FIRE ECOLOGY

SPECIES: Ilex decidua
FIRE ECOLOGY OR ADAPTATIONS : Deciduous holly grows in a number of habitats, some of which may be subject to fire. Some resistance to fire is conferred by the ability to sprout after top-kill. Its main fire adaptation is the ability to colonize disturbed soils through animal-dispersed seed [27]. POSTFIRE REGENERATION STRATEGY : Tall shrub, adventitious-bud root crown Initial-offsite colonizer (off-site, initial community)

FIRE EFFECTS

SPECIES: Ilex decidua
IMMEDIATE FIRE EFFECT ON PLANT : Deciduous holly is damaged, top-killed, or killed by light- or moderate-severity fires [27,36]. After two prescribed fires in loblolly-shortleaf pine (Pinus echinata) stands, deciduous holly exhibited moderate mortality (up to 50 percent) after fires in cut-over sawtimber-sized stands, and low mortality after fires in pulpwood-sized timber [33]. High mortality (up to 100 percent) of stems less than 1 inch (2.54 cm) in diameter occurred after winter prescribed fire in a slash pine plantation [44]. DISCUSSION AND QUALIFICATION OF FIRE EFFECT : NO-ENTRY PLANT RESPONSE TO FIRE : The number of deciduous holly stems increased following prescribed spring fires in loblolly-shortleaf pine stands. Fruit production increased following fire, but since there was also a large increase in fruit production on control plots, it was difficult to separate the effects of fire from other effects [36]. Numerous deciduous holly seedlings occured on loblolly-shortleaf pine plots that received two prescribed fire treatments [33]. Nine years after wildfire in a loblolly pine community, deciduous holly did not occur on plots that had undergone surface fire only. Plots where fire crowning occurred were colonized by seedlings resulting from animal-dispersed seed [27]. DISCUSSION AND QUALIFICATION OF PLANT RESPONSE : NO-ENTRY FIRE MANAGEMENT CONSIDERATIONS : The mean, ash-free caloric value for deciduous holly leaves is 5,311 calories per gram. This value can be used in calculations to predict heat release during fire on sites with deciduous holly litter [12].

REFERENCES

SPECIES: Ilex decidua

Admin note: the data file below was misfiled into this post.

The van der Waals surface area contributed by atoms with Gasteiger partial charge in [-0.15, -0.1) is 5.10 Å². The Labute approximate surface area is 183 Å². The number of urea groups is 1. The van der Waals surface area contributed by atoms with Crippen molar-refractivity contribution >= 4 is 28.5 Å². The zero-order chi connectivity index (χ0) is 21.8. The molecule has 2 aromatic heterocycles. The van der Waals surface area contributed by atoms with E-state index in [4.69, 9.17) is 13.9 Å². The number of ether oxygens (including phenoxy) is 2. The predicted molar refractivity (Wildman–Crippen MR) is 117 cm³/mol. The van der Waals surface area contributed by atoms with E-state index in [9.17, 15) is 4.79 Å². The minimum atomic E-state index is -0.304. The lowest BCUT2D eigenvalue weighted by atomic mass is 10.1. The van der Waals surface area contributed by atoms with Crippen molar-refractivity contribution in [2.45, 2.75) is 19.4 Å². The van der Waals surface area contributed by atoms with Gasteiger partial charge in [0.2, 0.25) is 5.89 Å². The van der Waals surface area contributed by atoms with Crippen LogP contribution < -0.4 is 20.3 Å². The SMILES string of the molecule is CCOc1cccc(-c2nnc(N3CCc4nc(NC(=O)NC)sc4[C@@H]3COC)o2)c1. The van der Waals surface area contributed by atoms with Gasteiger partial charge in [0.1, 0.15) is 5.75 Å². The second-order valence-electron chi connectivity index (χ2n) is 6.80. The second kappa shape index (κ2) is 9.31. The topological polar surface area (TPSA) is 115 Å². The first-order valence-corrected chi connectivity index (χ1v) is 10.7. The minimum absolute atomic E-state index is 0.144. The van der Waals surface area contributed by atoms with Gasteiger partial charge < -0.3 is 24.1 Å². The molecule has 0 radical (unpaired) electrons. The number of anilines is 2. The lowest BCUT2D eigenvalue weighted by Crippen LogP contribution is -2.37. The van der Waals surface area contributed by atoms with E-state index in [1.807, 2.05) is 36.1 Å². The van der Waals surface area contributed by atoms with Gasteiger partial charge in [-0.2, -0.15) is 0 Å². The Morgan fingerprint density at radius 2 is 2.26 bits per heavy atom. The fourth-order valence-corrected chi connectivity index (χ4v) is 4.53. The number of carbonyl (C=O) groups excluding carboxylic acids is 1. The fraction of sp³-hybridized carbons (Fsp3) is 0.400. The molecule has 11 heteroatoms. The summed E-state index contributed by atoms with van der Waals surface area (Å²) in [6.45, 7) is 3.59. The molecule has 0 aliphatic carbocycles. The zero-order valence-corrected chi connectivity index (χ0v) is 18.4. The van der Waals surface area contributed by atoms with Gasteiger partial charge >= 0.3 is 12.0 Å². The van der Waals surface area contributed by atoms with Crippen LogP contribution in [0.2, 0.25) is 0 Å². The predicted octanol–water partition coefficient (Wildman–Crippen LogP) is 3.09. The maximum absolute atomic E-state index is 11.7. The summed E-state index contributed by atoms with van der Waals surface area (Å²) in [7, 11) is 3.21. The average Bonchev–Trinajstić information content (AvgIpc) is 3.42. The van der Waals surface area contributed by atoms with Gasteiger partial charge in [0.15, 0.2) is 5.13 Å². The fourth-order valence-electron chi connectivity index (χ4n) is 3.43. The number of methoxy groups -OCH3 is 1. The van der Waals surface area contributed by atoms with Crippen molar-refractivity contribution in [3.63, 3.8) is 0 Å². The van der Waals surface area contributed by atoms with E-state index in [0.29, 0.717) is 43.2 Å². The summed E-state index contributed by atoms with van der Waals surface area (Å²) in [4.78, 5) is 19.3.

REFERENCES : 1. Bernard, Stephen R.; Brown, Kenneth F. 1977. Distribution of mammals, reptiles, and amphibians by BLM physiographic regions and A.W. Kuchler's associations for the eleven western states. Tech. Note 301. Denver, CO: U.S. Department of the Interior, Bureau of Land Management. 169 p. [434] 2. Blair, Robert M. 1960. Deer forage increased by thinnings in a Louisiana loblolly pine plantation. Journal of Wildlife Management. 24(4): 401-405. [16891] 3. Clewell, Andre F. 1985. Guide to the vascular plants of the Florida Panhandle. Tallahassee, FL: Florida State University Press. 605 p. [13124] 4. Duncan, Wilbur H.; Duncan, Marion B. 1988. Trees of the southeastern United States. Athens, GA: The University of Georgia Press. 322 p. [12764] 5. Eyre, F. H., ed. 1980. Forest cover types of the United States and Canada. Washington, DC: Society of American Foresters. 148 p. [905] 6. Francis, John K. 1987. Regrowth after complete harvest of a young bottomland hardwood stand. In: Phillips, Douglas R., compiler. Proceedings, 4th biennial southern silvicultural research conference; 1986 November 4-6; Atlanta, GA. Gen. Tech. Rep. SE-42. Asheville, NC: U.S. Department of Agriculture, Forest Service, Southeastern Forest Experiment Station: 120-128. [4200] 7. Garrison, George A.; Bjugstad, Ardell J.; Duncan, Don A.; [and others]. 1977. Vegetation and environmental features of forest and range ecosystems. Agric. Handb. 475. Washington, DC: U.S. Department of Agriculture, Forest Service. 68 p. [998] 8. Godfrey, Robert K. 1988. Trees, shrubs, and woody vines of northern Florida and adjacent Georgia and Alabama. Athens, GA: The University of Georgia Press. 734 p. [10239] 9. Green, William E. 1947. Effect of water impoundment on tree mortality and growth. Journal of Forestry. 45(2): 118-120. [3718] 10. Halls, Lowell K. 1977. Possumhaw/Ilex decidua Walt. In: Halls, Lowell K., ed. Southern fruit-producing woody plants used by wildlife. Gen. Tech. Rep. SO-16. New Orleans, LA: U.S. Department of Agriculture, Forest Service, Southern Region, Southern Forest Experiment Station: 44-45. [21490] 11. Hook, D. D. 1984. Waterlogging tolerance of lowland tree species of the South. Southern Journal of Applied Forestry. 8: 136-149. [19808] 12. Hough, Walter A. 1969. Caloric value of some forest fuels of the southern United States. Res. Note SE-120. Asheville, NC: U.S. Department of Agriculture, Forest Service, Southeastern Forest Experiment Station. 6 p. [10517] 13. Hunter, Carl G. 1989. Trees, shrubs, and vines of Arkansas. Little Rock, AR: The Ozark Society Foundation. 207 p. [21266] 14. Hurst, George A.; Bourland, Thomas R. 1980. Hardwood density and species composition in bottomland areas treated for regeneration. Southern Journal of Applied Forestry. 4(3): 122-127. [7839] 15. Ivey, T. L.; Causey, M. K. 1984. Response of white-tailed deer to prescribed fire. Wildlife Society Bulletin. 12(2): 138-141. [8393] 16. Jones, Robert H.; Sharitz, Rebecca R. 1991. Dynamics of advance regeneration in four South Carolina bottomland hardwood forests. In: Coleman, Sandra S.; Neary, Daniel G., compilers. Proceedings, 6th biennial southern silvicultural research conference: Vol. II; 1990 October 30 - November 1; Memphis, TN. Gen. Tech. Rep. SE-70. Asheville, NC: U.S. Department of Agriculture, Forest Service, Southeastern Forest Experiment Station: 567-578. [17501] 17. Kartesz, John T.; Kartesz, Rosemarie. 1980. A synonymized checklist of the vascular flora of the United States, Canada, and Greenland. Volume II: The biota of North America. Chapel Hill, NC: The University of North Carolina Press; in confederation with Anne H. Lindsey and C. Richie Bell, North Carolina Botanical Garden. 500 p. [6954] 18. Kucera, C. L.; Martin, S. Clark. 1957. Vegetation and soil relationships in the glade region of the southwestern Missouri Ozarks. Ecology. 38: 285-291. [11126] 19. Kuchler, A. W. 1964. Manual to accompany the map of potential vegetation of the conterminous United States. Special Publication No. 36. New York: American Geographical Society. 77 p. [1384] 20. Little, Elbert L., Jr. 1979. Checklist of United States trees (native and naturalized). Agric. Handb. 541. Washington, DC: U.S. Department of Agriculture, Forest Service. 375 p. [2952] 21. Matos, J. A.; Rudolph, D. C. 1985. The vegetation of the Roy E. Larsen Sandylands Sanctuary in the Big Thicket of Texas. Castanea. 50(4): 228-249. [10114] 22. McLemore, B. F. 1984. A comparison of herbicides for tree injection. In: Proceedings, 37th annual meeting of the southern Weed Science Society: 161-167. [17294] 23. Monk, Carl D. 1965. Southern mixed hardwood forest of northcentral Florida. Ecological Monographs. 35: 335-354. [9263] 24. Newling, Charles J. 1990. Restoration of bottomland hardwood forests in the lower Mississippi Valley. Restoration & Management Notes. 8(1): 23-28. [14611] 25. Nixon, E. S.; Ward, J. R.; Fountain, E. A.; Neck, J. S. 1991. Woody vegetation of an old-growth creekbottom forest in north-central Texas. Texas Journal of Science. 43(2): 157-164. [15407] 26. Nixon, Elray S.; Willett, R. Larry; Cox, Paul W. 1977. Woody vegetation of a virgin forest in an eastern Texas river bottom. Castanea. 42: 227-236. [9898] 27. Oosting, Henry J. 1944. The comparative effect of surface and crown fire on the composition of a loblolly pine community. Ecology. 25(1): 61-69. [9919] 28. Billings, W. D.; Thompson, J. H. 1957. Composition of a stand of old bristlecone pines in the White Mountains of California. Ecology. 38(1): 158-160; 1957. [446] 29. Pitts, T. David. 1979. Foods of eastern bluebirds during exceptionally cold weather in Tennessee. Journal of Wildlife Management. 43(3): 752-754. [19256] 30. Radford, Albert E.; Ahles, Harry E.; Bell, C. Ritchie. 1968. Manual of the vascular flora of the Carolinas. Chapel Hill, NC: The University of North Carolina Press. 1183 p. [7606] 31. Raunkiaer, C. 1934. The life forms of plants and statistical plant geography. Oxford: Clarendon Press. 632 p. [2843] 32. Short, Henry L.; Epps, E. A., Jr. 1976. Nutrient quality and digestibility of seeds and fruits from southern forests. Journal of Wildlife Management. 40(2): 283-289. [10510] 33. Silker, T. H. 1961. Prescribed burning to control undesirable hardwoods in southern pine stands. Bulletin No. 51. Kirbyville, TX: Texas Forest Service. 44 p. [16898] 34. Smeins, Fred E., Hinton, Johnny Z. 1987. Vegetation of the loblolly-shortleaf pine-hardwood type, Angelina National Forest, Texas. In: Pearson, Henry A.; Smeins, Fred E.; Thill, Ronald E, compilers. Ecological, physical, and socioeconomic relationships within southern National Forests; 1987 May 26 - May 27; Long Beach, MS. General Technical Report SO-68. New Orleans, LA: United States Department of Agriculture, Forest Service, Southern Forest Experiment Station: 31-38. [10174] 35. Stickney, Peter F. 1989. Seral origin of species originating in northern Rocky Mountain forests. Unpublished draft on file at: U.S. Department of Agriculture, Forest Service, Intermountain Research Station, Fire Sciences Laboratory, Missoula, MT; RWU 4403 files. 7 p. [20090] 36. Stransky, John J.; Halls, Lowell K. 1979. Effect of a winter fire on fruit yields of woody plants. Journal of Wildlife Management. 43(4): 1007-1010. [9660] 37. Streng, Donna R.; Glitzenstein, Jeff S.; Harcombe, P. A. 1989. Woody seedling dynamics in an east Texas floodplain forest. Ecological Monographs. 59(2): 177-204. [6894] 38. Thieret, John W. 1971. Quadrat study of a bottomland forest in St. Martin Parish, Louisiana. Castanea. 36: 174-181. [9923] 39. U.S. Department of Agriculture, Soil Conservation Service. 1982. National list of scientific plant names. Vol. 1. List of plant names. SCS-TP-159. Washington, DC. 416 p. [11573] 40. Van Auken, O. W.; Ford, A. L.; Stein, A. 1979. A comparison of some woody upland and riparian plant communities of the southern Edwards Plateau. Southwestern Naturalist. 24(1): 165-180. [10489] 41. Vince, Susan W.; Humphrey, Stephen R.; Simons, Robert W. 1989. The ecology of hydric hammocks: A community profile. Biological Rep. 85(7.26). Washington, DC: U.S. Department of the Interior, Fish and Wildlife Service, Research and Development. 82 p. [17977] 42. Whaley, Jim. 1991. Ilex decidua `Warren's red'. American Nurseryman. 174(8): 66. [21078] 43. Wunderlin, Richard P. 1982. Guide to the vascular plants of central Florida. Tampa, FL: University Presses of Florida, University of South Florida. 472 p. [13125] 44. Silker, T. H. 1957. Prescribed burning in the silviculture and management of southern pine-hardwood and slash pine stands. In: Society of American Foresters: Proceedings of the 1956 annual meeting; [Date of conference unknown]; [Location of conference unknown]. Washington, DC: Society of American Foresters: 94-99. [15279] 45. Wood, Don A., compiler. 1994. Official lists of endangered & potentially endangered fauna and flora in Florida. Tallahassee, FL: Florida Game and Fresh Water Fish Commission. 22 p. [24196]